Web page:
Researching the Inspector Horton novels and my thrillers

I am often asked how I research my novels. I know that some writers prefer to do all their research up front before they begin writing the novel but I like to do some basic research when the idea for the novel occurs to me and while I flesh out an outline plot, and then start writing the first draft, while the research is incomplete.

Why this way? Because once I have the basics of the plot, characters and research I can’t wait to start the creative writing process with an urge to complete it as quickly as possible. In fact, I often wish I could brain dump straight on to the computer without having to touch the keyboard. I then continue the research process as I write. On the first draft I often don’t know the ending or even ‘who done it’ because the whole novel doesn’t come alive until Inspector Horton starts investigating and gets into all sorts of trouble as a result. Or if it’s a thriller like In Cold Daylight or In For The Kill, until something happens to my main character, the hero, which takes his life in a new and often dangerous direction.

As I create the characters, and the plot begins to fill out, it throws up more questions which need to be answered by research. So while I am writing the novel I am also researching it. This research is conducted by talking to experts, consulting the Internet (which is a real boon to writers) relevant books, and, of course, talking to my friends in the police service.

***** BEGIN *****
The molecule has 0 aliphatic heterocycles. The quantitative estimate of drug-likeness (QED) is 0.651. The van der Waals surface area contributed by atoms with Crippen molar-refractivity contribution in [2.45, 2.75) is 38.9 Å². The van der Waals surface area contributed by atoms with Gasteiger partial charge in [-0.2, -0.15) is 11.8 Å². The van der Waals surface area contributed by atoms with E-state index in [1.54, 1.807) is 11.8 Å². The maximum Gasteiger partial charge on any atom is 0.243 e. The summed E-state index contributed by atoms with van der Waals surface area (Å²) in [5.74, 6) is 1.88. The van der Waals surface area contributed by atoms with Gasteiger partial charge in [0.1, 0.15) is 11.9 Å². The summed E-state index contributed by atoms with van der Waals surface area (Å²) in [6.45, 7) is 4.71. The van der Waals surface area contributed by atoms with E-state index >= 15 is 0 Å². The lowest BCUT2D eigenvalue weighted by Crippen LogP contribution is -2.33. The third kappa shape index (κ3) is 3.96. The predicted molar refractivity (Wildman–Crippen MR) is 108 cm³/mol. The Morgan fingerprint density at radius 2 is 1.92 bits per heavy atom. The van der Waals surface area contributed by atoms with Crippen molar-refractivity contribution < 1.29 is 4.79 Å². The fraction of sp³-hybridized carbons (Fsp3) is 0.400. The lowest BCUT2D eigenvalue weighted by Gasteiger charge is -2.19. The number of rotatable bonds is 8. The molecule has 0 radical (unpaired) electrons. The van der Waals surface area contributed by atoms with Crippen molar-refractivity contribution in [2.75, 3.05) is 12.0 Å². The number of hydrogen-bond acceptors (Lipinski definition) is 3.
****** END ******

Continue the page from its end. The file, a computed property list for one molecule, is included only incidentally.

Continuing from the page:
I enjoy the research element of writing a novel, but not as much as I enjoy the creative writing although often I will hit on a piece of research that can take my novel in a whole new and exciting direction. And sometimes stumbling across that one tiny piece of research can open up a whole raft of ideas for more than just the novel I’m working on but will throw up ideas for a new Inspector Horton or a new thriller.


Dolly said…
Of course an advantage of focusing on research after the first draft is that you don't get too deep into research and delay the writing.

I know many writers, sometimes myself included, get so caught up in learning all the new fascinating stuff that we forget we are not there to right a non-fiction.

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